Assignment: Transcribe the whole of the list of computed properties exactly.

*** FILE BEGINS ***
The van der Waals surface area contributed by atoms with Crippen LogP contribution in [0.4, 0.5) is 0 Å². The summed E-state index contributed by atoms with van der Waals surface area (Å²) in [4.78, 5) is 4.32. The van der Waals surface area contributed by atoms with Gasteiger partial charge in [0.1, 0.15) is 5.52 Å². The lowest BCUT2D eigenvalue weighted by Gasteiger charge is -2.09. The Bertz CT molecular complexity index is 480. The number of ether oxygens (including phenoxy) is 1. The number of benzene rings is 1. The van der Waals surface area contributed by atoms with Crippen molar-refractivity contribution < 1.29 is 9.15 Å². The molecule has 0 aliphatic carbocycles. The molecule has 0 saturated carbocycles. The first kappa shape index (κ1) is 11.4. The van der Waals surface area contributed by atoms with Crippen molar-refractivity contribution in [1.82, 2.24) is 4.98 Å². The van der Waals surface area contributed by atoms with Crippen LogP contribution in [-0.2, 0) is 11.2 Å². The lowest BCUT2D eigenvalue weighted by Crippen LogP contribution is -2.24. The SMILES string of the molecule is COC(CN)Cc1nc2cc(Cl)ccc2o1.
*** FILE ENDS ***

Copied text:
The van der Waals surface area contributed by atoms with Crippen LogP contribution in [0.4, 0.5) is 0 Å². The summed E-state index contributed by atoms with van der Waals surface area (Å²) in [4.78, 5) is 4.32. The van der Waals surface area contributed by atoms with Gasteiger partial charge in [0.1, 0.15) is 5.52 Å². The lowest BCUT2D eigenvalue weighted by Gasteiger charge is -2.09. The Bertz CT molecular complexity index is 480. The number of ether oxygens (including phenoxy) is 1. The number of benzene rings is 1. The van der Waals surface area contributed by atoms with Crippen molar-refractivity contribution < 1.29 is 9.15 Å². The molecule has 0 aliphatic carbocycles. The molecule has 0 saturated carbocycles. The first kappa shape index (κ1) is 11.4. The van der Waals surface area contributed by atoms with Crippen molar-refractivity contribution in [1.82, 2.24) is 4.98 Å². The van der Waals surface area contributed by atoms with Crippen LogP contribution in [-0.2, 0) is 11.2 Å². The lowest BCUT2D eigenvalue weighted by Crippen LogP contribution is -2.24. The SMILES string of the molecule is COC(CN)Cc1nc2cc(Cl)ccc2o1.